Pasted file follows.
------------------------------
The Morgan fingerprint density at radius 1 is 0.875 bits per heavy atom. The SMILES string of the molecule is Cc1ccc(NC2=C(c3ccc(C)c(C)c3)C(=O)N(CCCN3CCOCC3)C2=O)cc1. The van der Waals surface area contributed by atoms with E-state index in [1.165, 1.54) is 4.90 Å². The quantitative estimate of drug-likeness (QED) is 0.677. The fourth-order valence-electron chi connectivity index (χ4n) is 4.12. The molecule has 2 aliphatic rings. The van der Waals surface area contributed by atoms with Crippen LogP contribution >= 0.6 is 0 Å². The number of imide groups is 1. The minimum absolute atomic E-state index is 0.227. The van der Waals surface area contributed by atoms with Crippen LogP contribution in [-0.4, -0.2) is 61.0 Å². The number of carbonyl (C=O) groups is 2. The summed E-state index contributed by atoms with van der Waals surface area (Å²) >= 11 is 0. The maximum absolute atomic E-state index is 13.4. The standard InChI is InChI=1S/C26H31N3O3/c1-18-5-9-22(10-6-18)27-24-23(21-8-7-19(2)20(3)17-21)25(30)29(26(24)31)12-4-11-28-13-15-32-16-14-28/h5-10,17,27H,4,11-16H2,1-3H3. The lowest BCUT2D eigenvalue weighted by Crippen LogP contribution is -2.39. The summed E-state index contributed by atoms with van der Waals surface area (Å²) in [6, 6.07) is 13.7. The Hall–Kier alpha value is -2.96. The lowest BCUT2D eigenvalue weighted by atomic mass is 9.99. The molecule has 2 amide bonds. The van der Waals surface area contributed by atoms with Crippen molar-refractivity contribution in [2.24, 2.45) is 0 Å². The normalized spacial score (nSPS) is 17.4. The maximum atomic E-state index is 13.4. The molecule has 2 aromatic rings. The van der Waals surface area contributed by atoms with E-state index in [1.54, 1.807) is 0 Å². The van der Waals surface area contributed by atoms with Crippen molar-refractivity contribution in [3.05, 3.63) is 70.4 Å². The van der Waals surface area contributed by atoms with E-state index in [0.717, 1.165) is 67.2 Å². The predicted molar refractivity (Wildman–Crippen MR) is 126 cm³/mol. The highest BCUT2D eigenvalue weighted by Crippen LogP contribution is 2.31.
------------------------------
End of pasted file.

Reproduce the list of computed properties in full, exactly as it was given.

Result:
The Morgan fingerprint density at radius 1 is 0.875 bits per heavy atom. The SMILES string of the molecule is Cc1ccc(NC2=C(c3ccc(C)c(C)c3)C(=O)N(CCCN3CCOCC3)C2=O)cc1. The van der Waals surface area contributed by atoms with E-state index in [1.165, 1.54) is 4.90 Å². The quantitative estimate of drug-likeness (QED) is 0.677. The fourth-order valence-electron chi connectivity index (χ4n) is 4.12. The molecule has 2 aliphatic rings. The van der Waals surface area contributed by atoms with Crippen LogP contribution >= 0.6 is 0 Å². The number of imide groups is 1. The minimum absolute atomic E-state index is 0.227. The van der Waals surface area contributed by atoms with Crippen LogP contribution in [-0.4, -0.2) is 61.0 Å². The number of carbonyl (C=O) groups is 2. The summed E-state index contributed by atoms with van der Waals surface area (Å²) >= 11 is 0. The maximum absolute atomic E-state index is 13.4. The standard InChI is InChI=1S/C26H31N3O3/c1-18-5-9-22(10-6-18)27-24-23(21-8-7-19(2)20(3)17-21)25(30)29(26(24)31)12-4-11-28-13-15-32-16-14-28/h5-10,17,27H,4,11-16H2,1-3H3. The lowest BCUT2D eigenvalue weighted by Crippen LogP contribution is -2.39. The summed E-state index contributed by atoms with van der Waals surface area (Å²) in [6, 6.07) is 13.7. The Hall–Kier alpha value is -2.96. The lowest BCUT2D eigenvalue weighted by atomic mass is 9.99. The molecule has 2 amide bonds. The van der Waals surface area contributed by atoms with Crippen molar-refractivity contribution in [2.24, 2.45) is 0 Å². The normalized spacial score (nSPS) is 17.4. The maximum atomic E-state index is 13.4. The molecule has 2 aromatic rings. The van der Waals surface area contributed by atoms with E-state index in [1.54, 1.807) is 0 Å². The van der Waals surface area contributed by atoms with Crippen molar-refractivity contribution in [3.05, 3.63) is 70.4 Å². The van der Waals surface area contributed by atoms with E-state index in [0.717, 1.165) is 67.2 Å². The predicted molar refractivity (Wildman–Crippen MR) is 126 cm³/mol. The highest BCUT2D eigenvalue weighted by Crippen LogP contribution is 2.31.